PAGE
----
With tiles removed, you should see exposed drywall. Soft, damaged drywall can usually be simply broken off by hand. Once this damaged drywall is removed, mark straight cutting lines on the remaining intact drywall. Cut along this marked line with a utility knife or wallboard saw and remove the drywall.
Remove all screws or nails in the removed area. If any of the wood studs appear wet and moldy, you can clean them with a water-bleach solution. Allow the wood and wall cavity to completely dry. If you find that the wood is rotted, you will need to replace it. Any insulation that is wet or moldy will also need to be replaced.
Lastly, using a razor scraper to scrape off old caulk from the shower pan or floor.
Clean the Tiles
The tiles need to be free of any drywall residue or old adhesive before using them again. You can clean them by soaking them in warm water mixed with a household cleaner, and then using a putty knife to scrape off any old adhesive. If the adhesive is mastic (non-cement-based), try boiling the tiles in water for a few minutes before using your putty knife or razor scraper. Tiles will get very hot, so be sure to wear gloves when removing them from the boiling water.
Cut and Install a Cement Board Patch
Next, you will cut and install a cement board patch to fit the area where the drywall is removed. The cement board should be the same thickness as the drywall—for example, 1/2 inch thick cement board if the drywall is the standard 1/2-inch thickness.
Cut a piece of cement board to fit the wall cutout, allowing for a 1/4-inch gap between the cement board and surrounding drywall. Cement board can be easily cut with a circular saw.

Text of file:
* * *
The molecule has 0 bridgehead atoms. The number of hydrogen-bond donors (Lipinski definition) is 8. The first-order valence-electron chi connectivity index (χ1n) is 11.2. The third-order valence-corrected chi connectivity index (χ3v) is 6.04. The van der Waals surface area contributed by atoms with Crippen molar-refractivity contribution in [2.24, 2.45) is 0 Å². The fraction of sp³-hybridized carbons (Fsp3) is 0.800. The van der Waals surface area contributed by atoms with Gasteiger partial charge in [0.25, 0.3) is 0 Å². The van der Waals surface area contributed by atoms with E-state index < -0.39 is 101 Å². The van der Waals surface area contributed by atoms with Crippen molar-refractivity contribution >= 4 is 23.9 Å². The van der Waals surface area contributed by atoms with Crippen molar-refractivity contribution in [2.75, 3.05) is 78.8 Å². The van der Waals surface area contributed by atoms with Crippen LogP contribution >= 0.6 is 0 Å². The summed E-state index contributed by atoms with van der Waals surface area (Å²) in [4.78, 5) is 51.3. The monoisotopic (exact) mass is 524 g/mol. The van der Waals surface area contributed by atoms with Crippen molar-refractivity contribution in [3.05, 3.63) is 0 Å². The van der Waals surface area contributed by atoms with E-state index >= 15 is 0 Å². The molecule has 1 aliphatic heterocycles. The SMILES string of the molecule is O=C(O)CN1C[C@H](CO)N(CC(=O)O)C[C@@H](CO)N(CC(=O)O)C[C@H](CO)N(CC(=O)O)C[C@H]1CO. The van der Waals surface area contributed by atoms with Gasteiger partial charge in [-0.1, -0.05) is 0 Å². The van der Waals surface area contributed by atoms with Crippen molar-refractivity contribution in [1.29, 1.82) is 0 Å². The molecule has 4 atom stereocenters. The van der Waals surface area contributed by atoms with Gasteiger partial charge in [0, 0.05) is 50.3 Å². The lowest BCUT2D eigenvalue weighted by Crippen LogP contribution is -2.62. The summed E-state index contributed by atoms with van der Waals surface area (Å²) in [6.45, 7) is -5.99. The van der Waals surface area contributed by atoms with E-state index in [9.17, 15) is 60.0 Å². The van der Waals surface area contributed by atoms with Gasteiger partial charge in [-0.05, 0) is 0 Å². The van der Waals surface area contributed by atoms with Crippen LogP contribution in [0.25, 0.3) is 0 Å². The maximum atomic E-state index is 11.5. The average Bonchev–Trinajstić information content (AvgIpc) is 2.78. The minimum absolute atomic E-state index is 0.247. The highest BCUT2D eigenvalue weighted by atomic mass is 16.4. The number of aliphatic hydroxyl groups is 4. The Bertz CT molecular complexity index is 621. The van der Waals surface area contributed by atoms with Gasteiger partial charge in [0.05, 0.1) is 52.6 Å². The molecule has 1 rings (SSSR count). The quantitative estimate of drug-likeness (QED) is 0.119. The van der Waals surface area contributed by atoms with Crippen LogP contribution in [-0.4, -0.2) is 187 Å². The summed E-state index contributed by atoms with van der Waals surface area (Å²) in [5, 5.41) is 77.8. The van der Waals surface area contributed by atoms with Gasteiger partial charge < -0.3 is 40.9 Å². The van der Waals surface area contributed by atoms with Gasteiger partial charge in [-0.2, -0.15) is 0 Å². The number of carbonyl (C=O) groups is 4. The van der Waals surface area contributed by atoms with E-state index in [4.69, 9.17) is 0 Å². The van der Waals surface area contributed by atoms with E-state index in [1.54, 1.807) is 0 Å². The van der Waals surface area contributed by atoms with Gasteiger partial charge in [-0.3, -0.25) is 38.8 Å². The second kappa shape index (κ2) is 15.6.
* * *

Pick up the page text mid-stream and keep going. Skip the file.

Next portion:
Fasten the cement board to the studs with cement board screws.
Tape and Mud the Joint
Apply self-adhesive mesh cement board joint tape to the drywall-cement board joint. (Don't use standard drywall mesh tape.)
Following the manufacturer's directions, mix thin-set adhesive, then fill the seams around the patch with adhesive, using a 6-inch drywall knife. Make sure the seam is flat and smooth so the tile will lie flat. Let the thin-set adhesive dry completely.
For small jobs such as this, consider using premixed thin-set adhesive and premixed grout, which come in convenient 1-quart tubs.
Reinstall the Tile
Mix more thin-set adhesive and apply it evenly to the wall with a notched trowel. Set the cleaned tiles into the adhesive bed, aligning the grout joints with the existing tile. Use plastic spacers between tiles to maintain uniform grout lines.
Let the adhesive dry, then grout the tile with a grout that matches the original tile. Do not grout between the bottom row of tiles and the shower pan or floor. Let the grout set as directed by the manufacturer.
Conclude the installation by sealing the grout lines with a recommended sealer. You may want to take this opportunity to clean and seal the grout throughout the shower, as this will help the new grout blend in with the old.
Caulk the Joints
Once the sealer is dry, seal the gap between the tile and the shower pan or floor with a continuous bead of 100-percent silicone caulk. Caulking this joint is critical to keeping water out of the shower wall and preventing future water damage. So it is important to use high-quality silicone caulk and to ensure a complete seal. Avoid using a standard latex/acrylic caulk, even if it is labeled "tub and tile."
Peters, Rick. Home How-to Handbook: Tile. Sterling Pub. Co., 2007